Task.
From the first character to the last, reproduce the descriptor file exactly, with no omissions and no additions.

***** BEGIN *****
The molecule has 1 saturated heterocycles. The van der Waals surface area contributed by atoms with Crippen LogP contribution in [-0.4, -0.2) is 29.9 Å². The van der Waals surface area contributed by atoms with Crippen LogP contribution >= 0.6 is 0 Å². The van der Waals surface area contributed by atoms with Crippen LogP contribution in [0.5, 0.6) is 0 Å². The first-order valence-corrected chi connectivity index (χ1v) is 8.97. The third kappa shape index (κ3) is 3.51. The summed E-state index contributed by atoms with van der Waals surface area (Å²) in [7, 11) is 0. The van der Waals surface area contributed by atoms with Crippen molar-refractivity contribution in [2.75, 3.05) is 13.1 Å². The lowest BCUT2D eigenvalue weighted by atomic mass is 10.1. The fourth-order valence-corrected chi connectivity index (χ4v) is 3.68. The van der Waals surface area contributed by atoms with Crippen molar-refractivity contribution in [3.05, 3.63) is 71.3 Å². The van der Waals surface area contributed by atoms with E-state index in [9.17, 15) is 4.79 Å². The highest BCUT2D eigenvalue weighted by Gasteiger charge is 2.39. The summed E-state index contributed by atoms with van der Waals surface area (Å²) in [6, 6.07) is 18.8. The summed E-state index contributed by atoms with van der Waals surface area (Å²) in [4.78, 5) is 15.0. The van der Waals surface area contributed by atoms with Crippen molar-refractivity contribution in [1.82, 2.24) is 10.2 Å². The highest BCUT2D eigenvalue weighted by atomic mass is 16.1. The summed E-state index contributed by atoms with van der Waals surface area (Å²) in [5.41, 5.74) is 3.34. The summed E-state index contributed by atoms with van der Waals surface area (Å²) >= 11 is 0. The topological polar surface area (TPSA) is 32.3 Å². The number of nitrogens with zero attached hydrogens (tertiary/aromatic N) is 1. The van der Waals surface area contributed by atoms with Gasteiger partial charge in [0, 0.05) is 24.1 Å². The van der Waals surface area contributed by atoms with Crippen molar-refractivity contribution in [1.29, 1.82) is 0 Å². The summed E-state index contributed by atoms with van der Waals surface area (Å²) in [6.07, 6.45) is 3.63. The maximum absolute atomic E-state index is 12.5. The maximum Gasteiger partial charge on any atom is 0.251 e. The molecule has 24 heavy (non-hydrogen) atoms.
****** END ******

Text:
The molecule has 1 saturated heterocycles. The van der Waals surface area contributed by atoms with Crippen LogP contribution in [-0.4, -0.2) is 29.9 Å². The van der Waals surface area contributed by atoms with Crippen LogP contribution >= 0.6 is 0 Å². The van der Waals surface area contributed by atoms with Crippen LogP contribution in [0.5, 0.6) is 0 Å². The first-order valence-corrected chi connectivity index (χ1v) is 8.97. The third kappa shape index (κ3) is 3.51. The summed E-state index contributed by atoms with van der Waals surface area (Å²) in [7, 11) is 0. The van der Waals surface area contributed by atoms with Crippen molar-refractivity contribution in [2.75, 3.05) is 13.1 Å². The lowest BCUT2D eigenvalue weighted by atomic mass is 10.1. The fourth-order valence-corrected chi connectivity index (χ4v) is 3.68. The van der Waals surface area contributed by atoms with Crippen molar-refractivity contribution in [3.05, 3.63) is 71.3 Å². The van der Waals surface area contributed by atoms with E-state index in [9.17, 15) is 4.79 Å². The highest BCUT2D eigenvalue weighted by Gasteiger charge is 2.39. The summed E-state index contributed by atoms with van der Waals surface area (Å²) in [6, 6.07) is 18.8. The summed E-state index contributed by atoms with van der Waals surface area (Å²) in [4.78, 5) is 15.0. The van der Waals surface area contributed by atoms with Crippen molar-refractivity contribution in [1.82, 2.24) is 10.2 Å². The highest BCUT2D eigenvalue weighted by atomic mass is 16.1. The summed E-state index contributed by atoms with van der Waals surface area (Å²) in [5.41, 5.74) is 3.34. The summed E-state index contributed by atoms with van der Waals surface area (Å²) >= 11 is 0. The topological polar surface area (TPSA) is 32.3 Å². The number of nitrogens with zero attached hydrogens (tertiary/aromatic N) is 1. The van der Waals surface area contributed by atoms with Gasteiger partial charge in [0, 0.05) is 24.1 Å². The van der Waals surface area contributed by atoms with Crippen molar-refractivity contribution in [1.29, 1.82) is 0 Å². The summed E-state index contributed by atoms with van der Waals surface area (Å²) in [6.07, 6.45) is 3.63. The maximum absolute atomic E-state index is 12.5. The maximum Gasteiger partial charge on any atom is 0.251 e. The molecule has 24 heavy (non-hydrogen) atoms.